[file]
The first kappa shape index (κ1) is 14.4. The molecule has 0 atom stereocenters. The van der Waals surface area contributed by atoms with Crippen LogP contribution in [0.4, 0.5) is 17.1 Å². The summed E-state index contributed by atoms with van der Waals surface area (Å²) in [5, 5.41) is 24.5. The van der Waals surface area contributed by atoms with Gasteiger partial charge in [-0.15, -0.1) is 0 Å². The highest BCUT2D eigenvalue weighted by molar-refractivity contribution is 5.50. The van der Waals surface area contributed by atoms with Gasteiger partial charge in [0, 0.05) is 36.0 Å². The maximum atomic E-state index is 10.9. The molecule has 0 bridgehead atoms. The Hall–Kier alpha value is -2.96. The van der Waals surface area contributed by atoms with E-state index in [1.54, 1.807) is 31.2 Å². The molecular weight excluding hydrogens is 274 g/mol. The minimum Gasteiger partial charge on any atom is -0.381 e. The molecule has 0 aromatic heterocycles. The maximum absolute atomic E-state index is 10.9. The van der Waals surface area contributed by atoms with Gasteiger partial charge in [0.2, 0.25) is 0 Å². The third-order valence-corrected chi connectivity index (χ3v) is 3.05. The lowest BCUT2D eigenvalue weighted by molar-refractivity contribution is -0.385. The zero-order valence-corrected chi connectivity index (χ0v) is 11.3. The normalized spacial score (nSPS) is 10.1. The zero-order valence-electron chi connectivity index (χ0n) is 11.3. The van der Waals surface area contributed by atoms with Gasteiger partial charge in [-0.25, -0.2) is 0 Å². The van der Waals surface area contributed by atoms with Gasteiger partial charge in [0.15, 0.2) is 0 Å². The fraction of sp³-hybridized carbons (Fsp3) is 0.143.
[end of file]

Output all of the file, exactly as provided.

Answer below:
The first kappa shape index (κ1) is 14.4. The molecule has 0 atom stereocenters. The van der Waals surface area contributed by atoms with Crippen LogP contribution in [0.4, 0.5) is 17.1 Å². The summed E-state index contributed by atoms with van der Waals surface area (Å²) in [5, 5.41) is 24.5. The van der Waals surface area contributed by atoms with Gasteiger partial charge in [-0.15, -0.1) is 0 Å². The highest BCUT2D eigenvalue weighted by molar-refractivity contribution is 5.50. The van der Waals surface area contributed by atoms with Gasteiger partial charge in [0, 0.05) is 36.0 Å². The maximum atomic E-state index is 10.9. The molecule has 0 bridgehead atoms. The Hall–Kier alpha value is -2.96. The van der Waals surface area contributed by atoms with E-state index in [1.54, 1.807) is 31.2 Å². The molecular weight excluding hydrogens is 274 g/mol. The minimum Gasteiger partial charge on any atom is -0.381 e. The molecule has 0 aromatic heterocycles. The maximum absolute atomic E-state index is 10.9. The van der Waals surface area contributed by atoms with Gasteiger partial charge in [0.2, 0.25) is 0 Å². The third-order valence-corrected chi connectivity index (χ3v) is 3.05. The lowest BCUT2D eigenvalue weighted by molar-refractivity contribution is -0.385. The zero-order valence-corrected chi connectivity index (χ0v) is 11.3. The normalized spacial score (nSPS) is 10.1. The zero-order valence-electron chi connectivity index (χ0n) is 11.3. The van der Waals surface area contributed by atoms with Gasteiger partial charge in [-0.25, -0.2) is 0 Å². The van der Waals surface area contributed by atoms with Gasteiger partial charge in [0.15, 0.2) is 0 Å². The fraction of sp³-hybridized carbons (Fsp3) is 0.143.